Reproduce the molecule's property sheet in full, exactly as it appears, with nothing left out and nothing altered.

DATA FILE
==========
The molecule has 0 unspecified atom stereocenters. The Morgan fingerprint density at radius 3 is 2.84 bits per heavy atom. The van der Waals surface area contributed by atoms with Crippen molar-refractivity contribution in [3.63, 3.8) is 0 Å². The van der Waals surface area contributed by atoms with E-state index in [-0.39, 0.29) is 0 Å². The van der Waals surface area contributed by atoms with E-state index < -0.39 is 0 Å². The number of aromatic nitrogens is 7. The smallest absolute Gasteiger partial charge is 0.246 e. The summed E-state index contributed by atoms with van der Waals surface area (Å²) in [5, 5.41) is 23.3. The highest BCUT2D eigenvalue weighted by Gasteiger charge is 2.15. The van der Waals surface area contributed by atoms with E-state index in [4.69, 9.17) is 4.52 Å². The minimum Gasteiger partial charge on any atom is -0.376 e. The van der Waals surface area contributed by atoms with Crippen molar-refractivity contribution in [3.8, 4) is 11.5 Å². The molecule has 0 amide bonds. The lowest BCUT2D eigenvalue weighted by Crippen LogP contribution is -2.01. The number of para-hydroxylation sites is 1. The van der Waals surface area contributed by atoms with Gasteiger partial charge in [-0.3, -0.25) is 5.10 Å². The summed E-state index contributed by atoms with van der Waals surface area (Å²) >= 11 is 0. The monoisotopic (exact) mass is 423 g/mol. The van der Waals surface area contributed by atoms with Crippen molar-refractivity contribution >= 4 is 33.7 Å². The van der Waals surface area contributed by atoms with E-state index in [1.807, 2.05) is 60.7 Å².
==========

The molecule has 0 unspecified atom stereocenters. The Morgan fingerprint density at radius 3 is 2.84 bits per heavy atom. The van der Waals surface area contributed by atoms with Crippen molar-refractivity contribution in [3.63, 3.8) is 0 Å². The van der Waals surface area contributed by atoms with E-state index in [-0.39, 0.29) is 0 Å². The van der Waals surface area contributed by atoms with E-state index < -0.39 is 0 Å². The number of aromatic nitrogens is 7. The smallest absolute Gasteiger partial charge is 0.246 e. The summed E-state index contributed by atoms with van der Waals surface area (Å²) in [5, 5.41) is 23.3. The highest BCUT2D eigenvalue weighted by Gasteiger charge is 2.15. The van der Waals surface area contributed by atoms with E-state index in [4.69, 9.17) is 4.52 Å². The minimum Gasteiger partial charge on any atom is -0.376 e. The van der Waals surface area contributed by atoms with Crippen molar-refractivity contribution in [3.8, 4) is 11.5 Å². The molecule has 0 amide bonds. The lowest BCUT2D eigenvalue weighted by Crippen LogP contribution is -2.01. The number of para-hydroxylation sites is 1. The van der Waals surface area contributed by atoms with Gasteiger partial charge in [-0.3, -0.25) is 5.10 Å². The summed E-state index contributed by atoms with van der Waals surface area (Å²) >= 11 is 0. The monoisotopic (exact) mass is 423 g/mol. The van der Waals surface area contributed by atoms with Crippen molar-refractivity contribution >= 4 is 33.7 Å². The van der Waals surface area contributed by atoms with E-state index in [1.807, 2.05) is 60.7 Å².